It takes a bit long until the recovery is completed and with 20 gigabytes of data about 5, 6 hours might be necessary for the data to be recovered but the main point is it recovers.

Recover/Restore unbootable GRUB boot loader on Debian Testing GNU/Linux using Linux LiveCD (Debian Install CD1)

Tuesday, July 6th, 2010

I’ve recently broke my grub untentianally while whiping out one of my disk partitions who was prepared to run a hackintosh.
Thus yesterday while switching on my notebook I was unpleasently surprised with an error Grub Error 17 and the boot process was hanging before it would even get to grub’s OS select menu.

That was nasty and gave me a big headache, since I wasn’t even sure if my partitions are still present.
What made things even worse that I haven’t created any backups preliminary to prepare for an emergency!
Thus restoring my system was absolutely compulsory at any cost.
In recovering the my grub boot manager I have used as a basis of my recovery an article called How to install Grub from a live Ubuntu cd
Though the article is quite comprehensive, it’s written a bit foolish, probably because it targets Ubuntu novice users 🙂
Another interesting article that gave me a hand during solving my issues was HOWTO: install grub with a chroot
Anyways, My first unsuccessful attempt was following a mix of the aforementioned articles and desperately trying to chroot to my mounted unbootable partition in order to be able to rewrite the grub loader in my MBR.
The error that slap me in my face during chroot was:

chroot: cannot execute /bin/sh : exec format error

Ghh Terrible … After reasoning on the shitty error I came to the conclusion that probably the livecd I’m trying to chroot to my debian linux partition is probably using a different incompatible version of glibc , if that kind of logic is true I concluded that it’s most likely that the glibc on my Linux system is newer (I came to that assumption because I was booting from livecds (Elive, Live CentOS as well Sabayon Linux, which were burnt about two years ago).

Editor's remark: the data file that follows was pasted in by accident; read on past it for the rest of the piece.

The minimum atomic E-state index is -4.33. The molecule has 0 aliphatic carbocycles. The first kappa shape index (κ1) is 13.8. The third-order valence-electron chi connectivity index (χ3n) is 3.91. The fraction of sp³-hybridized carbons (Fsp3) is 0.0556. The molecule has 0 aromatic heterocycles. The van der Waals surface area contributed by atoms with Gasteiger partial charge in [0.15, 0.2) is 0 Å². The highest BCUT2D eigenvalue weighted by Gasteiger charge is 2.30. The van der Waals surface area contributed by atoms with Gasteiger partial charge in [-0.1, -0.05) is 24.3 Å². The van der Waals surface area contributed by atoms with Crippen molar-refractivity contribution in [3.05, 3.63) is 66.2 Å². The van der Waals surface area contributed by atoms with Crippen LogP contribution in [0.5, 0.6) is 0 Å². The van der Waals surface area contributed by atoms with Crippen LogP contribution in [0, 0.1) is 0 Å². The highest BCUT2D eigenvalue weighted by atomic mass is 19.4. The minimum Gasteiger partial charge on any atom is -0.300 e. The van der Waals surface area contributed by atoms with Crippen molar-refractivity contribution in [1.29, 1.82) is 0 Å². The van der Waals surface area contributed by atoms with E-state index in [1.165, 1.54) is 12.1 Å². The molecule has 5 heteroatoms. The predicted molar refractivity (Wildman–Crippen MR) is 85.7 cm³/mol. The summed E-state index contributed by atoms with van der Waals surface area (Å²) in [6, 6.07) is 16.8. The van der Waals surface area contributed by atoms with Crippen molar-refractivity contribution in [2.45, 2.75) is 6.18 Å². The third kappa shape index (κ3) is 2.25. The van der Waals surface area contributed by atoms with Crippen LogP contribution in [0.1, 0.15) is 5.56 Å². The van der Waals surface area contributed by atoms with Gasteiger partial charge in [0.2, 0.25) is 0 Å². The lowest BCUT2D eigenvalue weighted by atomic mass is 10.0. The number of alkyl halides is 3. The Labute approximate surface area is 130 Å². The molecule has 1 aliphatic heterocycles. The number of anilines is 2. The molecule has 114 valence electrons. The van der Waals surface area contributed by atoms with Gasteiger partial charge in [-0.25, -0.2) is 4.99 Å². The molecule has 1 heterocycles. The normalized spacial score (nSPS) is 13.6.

To proof my guesses I decided to try using Debian testing Squeeze/Sid install cd . That is the time to mention that I’m running Debian testing/unstable under the code name (Squeeze / Sid).
I downloaded the Debian testing amd64 last built image from here burnt it to a cd on another pc.
And booted it to my notebook, I wasn’t completely sure if the Install CD would have all the necessary recovery tools that I would need to rebuilt my grub but eventually it happened that the debian install cd1 has everything necessary for emergency situations like this one.

After I booted from the newly burned Debian install cd I followed the following recovery route to be able to recovery my system back to normal.It took me a while until I come with the steps described here, but I won’t get into details for brevity

1. Make new dir where you intend to mount your Linux partition and mount /proc, /dev, /dev/pts filesystems and the partition itself

noah:~# mkdir /mnt/root
noah:~# mount -t ext3 /dev/sda8 /mnt/root
noah:~# mount -o bind /dev /mnt/root/dev
noah:~# mount devpts /dev/pts -t devpts

Change /dev/sda8 in the above example commands with your partition name and number.
2. chroot to the mounted partition in order to be able to use your filesystem, exactly like you normally use it when you’re using your Linux partition

noah:~# chroot /mnt/root /bin/bash

Hopefully now you should be in locked in your filesystem and use your Linux non-bootable system as usual.

Being able to access your /boot/grub directory I suggest you first check that everything inside:

/boot/grub/menu.lst is well defined and there are no problems with the paths to the Linux partitions.